A 'last kind gift' to a pet

November 12, 2004|by KATE COLEMAN

Stephanie Bock cried when she got the call from the veterinarian's office. Oscar, the standard poodle she had loved and pampered for seven years, had four tumors. Although chemotherapy was an option, it would extend his life by only a few months.

Bock asked the caller to give her a few minutes.

She made the decision to have Oscar euthanized.

"It's a difficult decision to make," Bock said. But she knew it was the right one for the 112-pound dog she had adopted from a poodle rescue organization. She'd made the decision before, when Alex, another poodle Bock loved, was ill with a rare kidney disease.

There's a look in their eyes that says, "I'm too tired to go through this," Bock said.

"There is a really difficult process you go through when you decide to end a life," said Pat Miller of Fairplay, a certified dog trainer and author. Her pamphlets include "It's Okay to Cry, Pet Loss & Grief."


"Keeping an animal alive because you don't want to lose him is selfish," Miller said. Euthanasia is the last kind gift you can give to the animal you love, she added.

It's never easy, but knowing with conviction that you're doing what's best makes it bearable, Miller said.

"It's a guilt-ridden time no matter what you do," said veterinarian Virginia Scrivener of Animal Health Clinic of Funkstown.

There's a lot of denial. People want their pets around as long as possible. Some don't want to make the decision to euthanize their pets.

It's a tricky role for the veterinarian.

"I talk about the quality of life," Scrivener said. That's much more important than quantity, she added.

"The human-animal bond is so strong," said Paul Miller, executive director of the Humane Society of Washington County. Paul and Pat Miller, husband and wife, have had to have two pets euthanized since April: an old cat and Dusty, an 18-year-old Pomeranian who was a therapy dog.

"It's very tough. It doesn't get any easier," he said.

Humane societies, Washington County's among them, offer euthanasia services - at the shelters, or in the home.

"We allow people to be with the pet," Paul Miller said.

But that option might not be best for every situation.

"Don't let anybody tell you how you should do it," Pat Miller said. "If you're going to be so distraught that you'll distress the animal, don't be there."

Scrivener sometimes gives the animal a sedative, comparing it to a human getting a little Valium before going into the operating room.

The two pets she recently euthanized sat on their owners' laps while she gave the injections.

It's hard enough for adults to cope, but what should children in the family be told?

"It depends," Pat Miller said. "What you don't want to do is lie. Don't tell them the pet has gone off to a farm."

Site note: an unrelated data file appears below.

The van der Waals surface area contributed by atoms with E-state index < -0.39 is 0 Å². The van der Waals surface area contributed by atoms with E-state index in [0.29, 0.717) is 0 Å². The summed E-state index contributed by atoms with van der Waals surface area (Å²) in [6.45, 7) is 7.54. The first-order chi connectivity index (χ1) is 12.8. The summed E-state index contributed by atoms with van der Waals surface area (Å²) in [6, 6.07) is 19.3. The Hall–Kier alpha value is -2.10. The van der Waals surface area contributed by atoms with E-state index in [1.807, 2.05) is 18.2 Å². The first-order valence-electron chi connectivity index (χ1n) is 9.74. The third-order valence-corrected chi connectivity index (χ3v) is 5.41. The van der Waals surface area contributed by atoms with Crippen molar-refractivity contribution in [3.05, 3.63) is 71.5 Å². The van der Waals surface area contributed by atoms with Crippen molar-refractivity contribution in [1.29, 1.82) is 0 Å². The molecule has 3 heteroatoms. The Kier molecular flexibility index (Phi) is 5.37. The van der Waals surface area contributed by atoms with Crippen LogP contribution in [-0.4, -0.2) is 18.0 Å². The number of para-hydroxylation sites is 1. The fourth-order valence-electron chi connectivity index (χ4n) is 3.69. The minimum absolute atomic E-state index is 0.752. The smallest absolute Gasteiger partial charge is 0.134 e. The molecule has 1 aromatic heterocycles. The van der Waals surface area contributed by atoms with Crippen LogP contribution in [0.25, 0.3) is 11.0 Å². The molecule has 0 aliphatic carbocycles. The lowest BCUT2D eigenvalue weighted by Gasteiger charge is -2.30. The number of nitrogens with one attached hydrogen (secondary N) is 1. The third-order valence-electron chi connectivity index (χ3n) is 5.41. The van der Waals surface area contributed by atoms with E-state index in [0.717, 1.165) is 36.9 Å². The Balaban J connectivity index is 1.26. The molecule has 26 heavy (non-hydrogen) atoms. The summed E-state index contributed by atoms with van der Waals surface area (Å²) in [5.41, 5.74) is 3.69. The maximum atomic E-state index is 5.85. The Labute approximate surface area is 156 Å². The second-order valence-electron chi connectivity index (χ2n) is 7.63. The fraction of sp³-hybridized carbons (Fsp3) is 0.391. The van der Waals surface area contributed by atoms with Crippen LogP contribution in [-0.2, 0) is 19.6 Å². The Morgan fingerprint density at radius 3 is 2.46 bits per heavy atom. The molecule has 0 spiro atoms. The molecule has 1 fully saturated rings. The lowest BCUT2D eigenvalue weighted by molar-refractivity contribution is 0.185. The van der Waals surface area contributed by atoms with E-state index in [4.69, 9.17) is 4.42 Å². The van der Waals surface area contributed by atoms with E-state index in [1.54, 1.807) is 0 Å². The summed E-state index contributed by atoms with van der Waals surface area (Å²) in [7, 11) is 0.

Pat Miller said she thinks pet loss is a healthy way for children to learn the grieving process.

"There's a big fear of death in our culture," she said.

Terry Martin, associate professor of psychology and thanatology at Hood College in Frederick, Md., agrees. He facilitates pet bereavement sessions every other month at the Frederick County (Md.) Humane Society.

The sessions draw a few to more than a dozen people and operate the same way as other bereavement support groups. People share their stories, and it helps them, Martin said.

"Pet loss is disenfranchised grief," he said.

Society does not value that loss, but people need help to cope with it.

It's not uncommon for some to say, "It's just a dog," to belittle others' grief at the loss of a pet.

Pat Miller recommends dismissing such people. "Feel sorry that they've never had the wonderful connection that is possible," she added.

No one has told Stephanie Bock, "It's just a dog." She's received support and understanding for her loss - a few sympathy cards, flowers from her boss.

It's the loss of the relationship with the pet that people mourn, Martin said.

For some, a closure ritual can be helpful, Pat Miller said. Some choose burial or cremation and a marker or memorial.

The decision to have another pet also is individual. Paul Miller said people often come to the shelter to find a "replacement" - the same breed, a similar-looking dog or cat - for a family member whose pet has died.

It has to be the person's decision.

"There is no other one just like that one," he said. "We want to talk to the person (who will adopt the pet)."

Bock will wait until spring, but then she'll look for another pet.

"I have to have a dog," she said.

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